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Mon, March 25

Column: Dale Jr.’s retirement a huge blow to NASCAR

The day after one member of the media opined that Dale Earnhardt, Jr. was “stuck in neutral” in his comeback from concussions, the NASCAR icon suddenly announced his retirement, effective at the end of the season.

Last week’s stunning announcement was hardly the kind of news NASCAR needed. Junior will be the fourth top name to retire from the sport in the past three years – Jeff Gordon in 2015, Tony Stewart and Carl Edwards last year, and now Earnhardt, Jr. The sport can hardly afford to lose such star power at this critical time. NASCAR is suffering from a double barrel of disappointing business news, experiencing declining attendance at the track and diminishing television ratings over the past three years. Losing Junior, a 14-time winner of the most popular driver award and two-time winner of the Daytona 500, has led to predictions of doom and gloom for the sport.

Such dire predictions are understandable. Earnhardt, Jr. is a third-generation driver. His father, Dale, Sr., won seven NASCAR championships, tied with Richard Petty for most all-time. His grandfather Ralph raced from 1955-66 and although he never won an official race in the top tier of the sport, he did have 16 top 10 finishes.

Both were selected to NASCARS’s list of 50 best drivers. And while Junior hasn’t come close to duplicating his father’s success, he is arguably the most popular driver in NASCAR history.

How much of Junior’s popularity is related to his father’s untimely death on the last lap of the 2001 Daytona 500 is the subject of conjecture. What isn’t speculative is that Junior has a down-home, everyman/woman demeanor that appeals to broad segments of NASCAR’s fan base. He comes across as approachable, polite, sometimes shy and always respectful – of the sport, other drivers and the fans. Junior Nation, as his legion of followers is known, returns that respect every time he takes the track. When he wins, as he has done 26 times in NASCAR’s top circuit, the roar from the crowd is deafening.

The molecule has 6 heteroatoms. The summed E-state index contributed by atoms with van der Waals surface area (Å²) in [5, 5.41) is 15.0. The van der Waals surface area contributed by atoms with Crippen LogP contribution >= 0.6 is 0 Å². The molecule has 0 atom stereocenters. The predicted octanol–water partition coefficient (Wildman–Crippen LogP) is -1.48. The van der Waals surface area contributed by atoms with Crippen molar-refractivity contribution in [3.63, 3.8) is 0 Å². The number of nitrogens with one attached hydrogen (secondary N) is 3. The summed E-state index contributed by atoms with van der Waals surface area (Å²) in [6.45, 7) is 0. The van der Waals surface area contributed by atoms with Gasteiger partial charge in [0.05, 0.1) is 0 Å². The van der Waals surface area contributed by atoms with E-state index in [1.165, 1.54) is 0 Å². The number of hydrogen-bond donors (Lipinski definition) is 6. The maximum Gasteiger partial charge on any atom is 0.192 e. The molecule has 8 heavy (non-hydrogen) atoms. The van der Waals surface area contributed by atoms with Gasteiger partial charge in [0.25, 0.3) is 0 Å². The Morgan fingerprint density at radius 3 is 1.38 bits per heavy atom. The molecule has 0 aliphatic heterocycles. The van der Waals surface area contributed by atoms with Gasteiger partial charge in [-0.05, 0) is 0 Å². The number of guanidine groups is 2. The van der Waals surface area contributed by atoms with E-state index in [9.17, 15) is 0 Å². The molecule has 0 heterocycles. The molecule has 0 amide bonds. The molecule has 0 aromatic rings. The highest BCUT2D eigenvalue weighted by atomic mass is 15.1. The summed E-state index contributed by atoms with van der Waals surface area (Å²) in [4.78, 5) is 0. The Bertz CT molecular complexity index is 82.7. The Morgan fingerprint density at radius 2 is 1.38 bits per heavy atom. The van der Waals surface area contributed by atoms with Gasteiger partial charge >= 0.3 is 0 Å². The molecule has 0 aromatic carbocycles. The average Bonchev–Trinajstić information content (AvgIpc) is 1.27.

Those 26 wins don’t put Junior in the top-20 list of winningest drivers in NASCAR history, but no one has had a greater impact on the sport over the past 15 years. ESPN ranked Earnhardt, Jr. as the most famous auto racing driver in the world. Junior also topped all NASCAR drivers on MVPindex’s 2016 social media power rankings. He has more than 5.2 million followers across his three main social media platforms – Twitter, Facebook and Instagram.

Although Earnhardt, Jr. has gotten off to a slow start this year, he claims to be fully recovered from the effects of his second concussion in four years that sidelined him for the last 18 races of the 2016 season.

A combination of equipment failures and bad luck on the track have him mired in 24th place in driver points entering the Richmond race, the ninth race of the season. His willingness to speak openly about the effects those concussions had on him – not only on his career, which was in jeopardy, but his life – captured the attention of the entire nation.

That openness has done more for concussion awareness than any lawsuit could have accomplished.

In the short term, Earnhardt, Jr’s announcement could provide a boost for NASCAR. Fans who want one last glimpse of Junior in a race car could boost attendance at the track and also increase television ratings for the remainder of the season.

Despite his retirement from racing, Junior is unlikely to fade away from NASCAR entirely. He co-owns a team in the Xfinity Series, NASCAR’s second level, with his sister/ manager Kelley and his car owner, Rick Hendrick.

Junior could also join the network of his choice in the television booth on race day.

Whatever the future holds for the 42-year old Earnhardt, Jr., he will continue to play an important role in the sport he has always called home and to which he has contributed so much.

Kobritz is a former attorney, CPA, Minor League Baseball team owner and current investor in MiLB teams. He is a Professor in and Chair of the Sport Management Department at SUNY Cortland and maintains the blog: The opinions contained in this column are the author’s. Jordan can be reached at


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